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In the 1967 film, To Sir With Love, Mark Thackery (Sidney Poitier) is an unemployed engineer who resorts to taking a public school teaching position as a temporary financial solution while he continues to search for a job in his field. But the refined and cool-headed gentleman isn't prepared for the rowdy group of dirty delinquents he meets on his first day of class. For many of these teenagers, school is just a break from the daily challenge of eking out life on the mean streets of London. Cocky, foul-mouthed, and uncontrollable, they are bent on disposing of this new teacher as quickly as they did the last one. A lot of head butting goes on until Thackery tries a novel approach to educating his students about life in the real world.
Demanding common courtesy and respect among his pupils is only the first step. His battles also extend beyond the classroom to the narrow-minded school administrators, and fighting against the inbred social ideas that hold his students in a dead-end mindset. Facing numerous racial slurs and backhanded comments by disgruntled fellow teachers and misguided parents, the cultured and world-traveled educator's most valuable teaching tool is his personal example of someone who has risen above social stereotypes. While everyone does not respond to his efforts, Thackery remains vigilant in his attempts to make positive changes.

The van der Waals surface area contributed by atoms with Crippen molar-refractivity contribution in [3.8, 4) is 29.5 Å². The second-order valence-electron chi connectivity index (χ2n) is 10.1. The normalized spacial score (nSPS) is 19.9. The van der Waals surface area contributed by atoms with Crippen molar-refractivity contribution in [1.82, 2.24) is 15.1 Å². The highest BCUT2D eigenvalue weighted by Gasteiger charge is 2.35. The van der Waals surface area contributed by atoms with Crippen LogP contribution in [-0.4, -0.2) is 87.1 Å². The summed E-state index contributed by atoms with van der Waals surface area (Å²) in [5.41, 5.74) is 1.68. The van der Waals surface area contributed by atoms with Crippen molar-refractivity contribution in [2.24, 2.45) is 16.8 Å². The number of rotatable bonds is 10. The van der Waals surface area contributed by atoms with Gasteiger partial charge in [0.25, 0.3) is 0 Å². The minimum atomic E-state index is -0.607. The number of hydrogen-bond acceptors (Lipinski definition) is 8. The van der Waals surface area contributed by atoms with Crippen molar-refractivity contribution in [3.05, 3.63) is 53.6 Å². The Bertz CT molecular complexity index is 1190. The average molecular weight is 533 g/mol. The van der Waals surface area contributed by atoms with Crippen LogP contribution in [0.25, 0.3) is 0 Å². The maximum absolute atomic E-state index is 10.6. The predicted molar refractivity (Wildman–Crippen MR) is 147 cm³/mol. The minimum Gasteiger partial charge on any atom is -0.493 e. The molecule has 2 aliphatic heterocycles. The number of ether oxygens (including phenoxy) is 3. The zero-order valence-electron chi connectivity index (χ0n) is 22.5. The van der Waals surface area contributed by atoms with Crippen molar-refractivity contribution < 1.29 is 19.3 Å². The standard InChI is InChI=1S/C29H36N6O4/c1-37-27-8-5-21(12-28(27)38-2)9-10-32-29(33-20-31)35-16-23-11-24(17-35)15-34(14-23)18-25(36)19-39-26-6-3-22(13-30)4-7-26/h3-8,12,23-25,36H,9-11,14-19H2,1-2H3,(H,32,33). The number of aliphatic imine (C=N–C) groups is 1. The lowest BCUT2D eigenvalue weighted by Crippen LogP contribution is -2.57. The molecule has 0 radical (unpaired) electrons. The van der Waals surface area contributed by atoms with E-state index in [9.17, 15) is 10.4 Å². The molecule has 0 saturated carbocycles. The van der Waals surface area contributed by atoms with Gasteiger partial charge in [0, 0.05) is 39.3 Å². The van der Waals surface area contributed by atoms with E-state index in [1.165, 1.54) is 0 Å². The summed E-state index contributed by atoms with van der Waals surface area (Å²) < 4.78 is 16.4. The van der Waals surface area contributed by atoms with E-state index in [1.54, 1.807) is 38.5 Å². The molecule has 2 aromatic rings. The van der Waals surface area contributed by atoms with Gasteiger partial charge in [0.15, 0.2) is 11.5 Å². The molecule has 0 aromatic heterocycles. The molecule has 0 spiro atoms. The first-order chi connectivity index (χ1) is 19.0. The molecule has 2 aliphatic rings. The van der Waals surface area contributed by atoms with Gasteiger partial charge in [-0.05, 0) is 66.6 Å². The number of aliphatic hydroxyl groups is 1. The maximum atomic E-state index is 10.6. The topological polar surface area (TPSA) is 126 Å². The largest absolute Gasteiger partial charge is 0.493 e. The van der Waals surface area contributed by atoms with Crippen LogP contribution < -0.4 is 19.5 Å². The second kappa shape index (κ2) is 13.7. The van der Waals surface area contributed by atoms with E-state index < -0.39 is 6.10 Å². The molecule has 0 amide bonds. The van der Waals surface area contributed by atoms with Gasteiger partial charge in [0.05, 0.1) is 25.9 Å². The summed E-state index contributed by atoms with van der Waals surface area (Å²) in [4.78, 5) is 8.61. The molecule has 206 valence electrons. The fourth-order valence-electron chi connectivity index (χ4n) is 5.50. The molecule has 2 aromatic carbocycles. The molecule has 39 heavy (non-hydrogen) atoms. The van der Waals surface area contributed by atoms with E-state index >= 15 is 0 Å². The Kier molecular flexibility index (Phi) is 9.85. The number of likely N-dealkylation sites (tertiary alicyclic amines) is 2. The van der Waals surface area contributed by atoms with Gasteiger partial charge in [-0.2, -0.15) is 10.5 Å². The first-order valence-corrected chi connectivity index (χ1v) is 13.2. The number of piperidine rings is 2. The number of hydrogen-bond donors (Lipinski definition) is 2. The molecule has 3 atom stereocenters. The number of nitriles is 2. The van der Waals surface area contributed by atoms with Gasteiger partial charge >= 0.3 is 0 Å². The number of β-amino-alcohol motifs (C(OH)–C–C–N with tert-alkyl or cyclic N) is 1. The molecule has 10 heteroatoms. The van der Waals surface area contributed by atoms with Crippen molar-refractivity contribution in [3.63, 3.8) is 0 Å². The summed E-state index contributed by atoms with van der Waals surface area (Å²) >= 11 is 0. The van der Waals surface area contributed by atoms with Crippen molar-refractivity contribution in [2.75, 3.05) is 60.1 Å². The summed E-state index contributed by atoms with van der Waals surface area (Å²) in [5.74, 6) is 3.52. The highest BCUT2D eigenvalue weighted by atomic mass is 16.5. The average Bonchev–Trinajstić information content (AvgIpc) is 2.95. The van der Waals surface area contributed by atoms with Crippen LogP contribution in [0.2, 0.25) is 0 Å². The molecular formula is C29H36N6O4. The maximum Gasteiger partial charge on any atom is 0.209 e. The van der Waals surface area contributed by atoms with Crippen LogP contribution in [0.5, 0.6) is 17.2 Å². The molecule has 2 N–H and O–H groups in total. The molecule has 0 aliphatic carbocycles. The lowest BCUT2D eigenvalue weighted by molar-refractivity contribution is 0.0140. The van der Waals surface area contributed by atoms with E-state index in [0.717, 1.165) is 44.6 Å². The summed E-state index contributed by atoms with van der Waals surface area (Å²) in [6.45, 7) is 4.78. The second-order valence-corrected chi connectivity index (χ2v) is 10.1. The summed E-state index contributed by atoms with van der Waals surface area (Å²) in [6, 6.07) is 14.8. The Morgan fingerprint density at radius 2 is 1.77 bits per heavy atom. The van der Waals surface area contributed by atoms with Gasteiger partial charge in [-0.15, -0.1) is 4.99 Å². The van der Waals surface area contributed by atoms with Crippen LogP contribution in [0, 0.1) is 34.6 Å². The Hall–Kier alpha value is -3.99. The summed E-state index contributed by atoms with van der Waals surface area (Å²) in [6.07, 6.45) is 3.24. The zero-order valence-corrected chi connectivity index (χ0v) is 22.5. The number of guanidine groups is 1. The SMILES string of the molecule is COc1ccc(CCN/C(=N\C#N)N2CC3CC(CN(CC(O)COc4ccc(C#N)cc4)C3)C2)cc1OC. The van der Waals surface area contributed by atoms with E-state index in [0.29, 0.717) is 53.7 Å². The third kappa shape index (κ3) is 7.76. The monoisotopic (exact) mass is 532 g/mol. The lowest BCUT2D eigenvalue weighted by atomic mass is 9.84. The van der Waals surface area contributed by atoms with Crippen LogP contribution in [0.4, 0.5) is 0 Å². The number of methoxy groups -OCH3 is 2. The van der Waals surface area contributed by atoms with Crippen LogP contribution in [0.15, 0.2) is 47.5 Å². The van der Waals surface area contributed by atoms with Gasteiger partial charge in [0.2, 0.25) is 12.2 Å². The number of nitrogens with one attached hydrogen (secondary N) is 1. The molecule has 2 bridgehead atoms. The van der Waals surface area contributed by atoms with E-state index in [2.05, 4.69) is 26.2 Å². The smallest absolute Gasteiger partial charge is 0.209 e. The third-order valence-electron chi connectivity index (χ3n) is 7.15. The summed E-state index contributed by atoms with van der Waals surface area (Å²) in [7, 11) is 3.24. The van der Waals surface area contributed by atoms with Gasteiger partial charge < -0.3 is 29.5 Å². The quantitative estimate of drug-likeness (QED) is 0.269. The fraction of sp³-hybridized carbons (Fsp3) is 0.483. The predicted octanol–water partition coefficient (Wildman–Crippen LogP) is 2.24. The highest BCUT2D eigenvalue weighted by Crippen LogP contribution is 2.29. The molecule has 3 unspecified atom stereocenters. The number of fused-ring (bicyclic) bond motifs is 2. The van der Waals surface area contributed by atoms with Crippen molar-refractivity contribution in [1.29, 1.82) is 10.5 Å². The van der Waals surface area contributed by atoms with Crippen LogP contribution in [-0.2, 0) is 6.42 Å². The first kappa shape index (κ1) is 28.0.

Having recently returned from a performing tour with a group of musical elementary students, I observed firsthand the untiring efforts of my son's music director and gained a greater appreciation for teachers-- the unsung heroes of childhood. To Sir With Love is a touching tribute to those exceptional educators who enlighten, encourage and open the eyes of their students, by going above and beyond the mark.
To Sir With Love is rated Not Rated:
Cast: Sidney Poitier, Judy Geeson, Lulu
Studio: 1967 Columbia Pictures